Reskilling for encore careers for (what were once) retirement years



Download 236.88 Kb.
Page1/12
Date02.02.2017
Size236.88 Kb.
  1   2   3   4   5   6   7   8   9   ...   12

Reskilling for encore careers for (what were once) retirement yearsp:\publicationcomponents\logos\ncver logos\wmf - word\ncver left tab_mono.wmf

Jane Figgis

AAAJ Consulting Group



The views and opinions expressed in this document are those of the author/
project team and do not necessarily reflect the views of the Australian Government,
state and territory governments or NCVER.

Any interpretation of data is the responsibility of the author/project team.







NATIONAL VOCATIONAL EDUCATION AND TRAINING RESEARCH AND EVALUATION PROGRAM

RESEARCH REPORT





Publisher’s note

To find other material of interest, search VOCED (the UNESCO/NCVER international database ) using the following keywords: ageing population; ageing workforce; career change; employment; finance; funding; interview; older worker; policy; research; retirement; skill development; skill upgrading; skills and knowledge; vocational education and training.



© Commonwealth of Australia, 2012

g:\pub_prod\publicationcomponents\logos\creativecommons\cc by logo.eps

With the exception of the Commonwealth Coat of Arms, the Department’s logo, any material protected by a trade mark and where otherwise noted all material presented in this document is provided under a Creative Commons Attribution 3.0 Australia licence.

The details of the relevant licence conditions are available on the Creative Commons website (accessible using the links provided) as is the full legal code for the CC BY 3.0 AU licence .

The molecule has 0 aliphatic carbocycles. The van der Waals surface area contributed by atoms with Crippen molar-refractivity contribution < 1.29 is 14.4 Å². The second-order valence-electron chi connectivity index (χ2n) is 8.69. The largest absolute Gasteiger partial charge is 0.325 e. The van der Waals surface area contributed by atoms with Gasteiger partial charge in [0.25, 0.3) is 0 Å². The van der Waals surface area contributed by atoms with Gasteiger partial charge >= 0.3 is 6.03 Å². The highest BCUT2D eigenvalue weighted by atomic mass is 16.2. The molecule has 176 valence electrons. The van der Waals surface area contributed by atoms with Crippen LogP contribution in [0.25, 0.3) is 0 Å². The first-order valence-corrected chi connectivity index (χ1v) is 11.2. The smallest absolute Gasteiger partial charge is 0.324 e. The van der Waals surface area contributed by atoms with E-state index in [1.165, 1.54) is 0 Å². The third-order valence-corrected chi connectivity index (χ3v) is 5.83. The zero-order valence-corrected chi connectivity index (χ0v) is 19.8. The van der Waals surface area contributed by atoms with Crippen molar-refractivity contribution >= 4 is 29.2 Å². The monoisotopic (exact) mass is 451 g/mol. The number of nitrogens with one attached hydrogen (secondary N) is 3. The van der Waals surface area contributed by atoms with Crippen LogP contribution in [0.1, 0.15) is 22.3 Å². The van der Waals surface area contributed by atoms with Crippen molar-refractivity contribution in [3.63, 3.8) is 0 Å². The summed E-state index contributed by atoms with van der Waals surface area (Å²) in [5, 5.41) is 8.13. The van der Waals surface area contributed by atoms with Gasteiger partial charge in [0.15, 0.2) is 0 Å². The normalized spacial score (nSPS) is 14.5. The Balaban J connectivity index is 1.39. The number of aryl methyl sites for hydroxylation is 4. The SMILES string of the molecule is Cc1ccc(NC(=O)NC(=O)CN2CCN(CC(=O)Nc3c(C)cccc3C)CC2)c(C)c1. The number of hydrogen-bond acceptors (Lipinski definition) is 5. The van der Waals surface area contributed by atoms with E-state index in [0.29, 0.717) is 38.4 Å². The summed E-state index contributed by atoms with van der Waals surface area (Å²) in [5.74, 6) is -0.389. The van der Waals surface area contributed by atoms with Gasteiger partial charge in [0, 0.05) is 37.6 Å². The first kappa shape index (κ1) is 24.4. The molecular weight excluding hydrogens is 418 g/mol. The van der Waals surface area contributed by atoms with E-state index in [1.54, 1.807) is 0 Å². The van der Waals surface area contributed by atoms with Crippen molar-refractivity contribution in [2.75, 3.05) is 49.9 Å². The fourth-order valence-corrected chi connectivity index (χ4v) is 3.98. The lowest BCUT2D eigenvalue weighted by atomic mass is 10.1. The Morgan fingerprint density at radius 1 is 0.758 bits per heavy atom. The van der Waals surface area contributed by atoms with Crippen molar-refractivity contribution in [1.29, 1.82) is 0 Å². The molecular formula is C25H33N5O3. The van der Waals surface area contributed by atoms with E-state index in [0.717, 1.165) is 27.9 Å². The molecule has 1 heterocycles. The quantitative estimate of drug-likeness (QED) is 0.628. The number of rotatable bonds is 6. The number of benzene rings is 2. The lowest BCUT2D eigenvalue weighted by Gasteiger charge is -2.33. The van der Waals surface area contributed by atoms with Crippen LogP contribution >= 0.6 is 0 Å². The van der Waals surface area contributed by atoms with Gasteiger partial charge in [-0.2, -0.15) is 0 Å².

The Creative Commons licence conditions do not apply to all logos, graphic design, artwork and photographs. Requests and enquiries concerning other reproduction and rights should be directed to the National Centre for Vocational Education Research (NCVER).

This document should be attributed as Figgis, J 2012, Reskilling for encore careers for (what were once) retirement years, NCVER, Adelaide.

This work has been produced by NCVER under the National Vocational Education and Training Research and Evaluation (NVETRE) Program, which is coordinated and managed by NCVER on behalf of the Australian Government and state and territory governments. Funding is provided through the Department of Education, Employment and Workplace Relations.

The NVETRE program is based upon priorities approved by ministers with responsibility for vocational education and training (VET). This research aims to improve policy and practice in the VET sector. For further information about the program go to the NCVER website . The author/project team was funded to undertake this research via a grant under the NVETRE program. These grants are awarded to organisations through a competitive process, in which NCVER does not participate.

The views and opinions expressed in this document are those of the author/project team and do not necessarily reflect the views of the Australian Government, state and territory governments or NCVER.

ISBN 978 1 921955 91 4
TD/TNC 106.05

Published by NCVER, ABN 87 007 967 311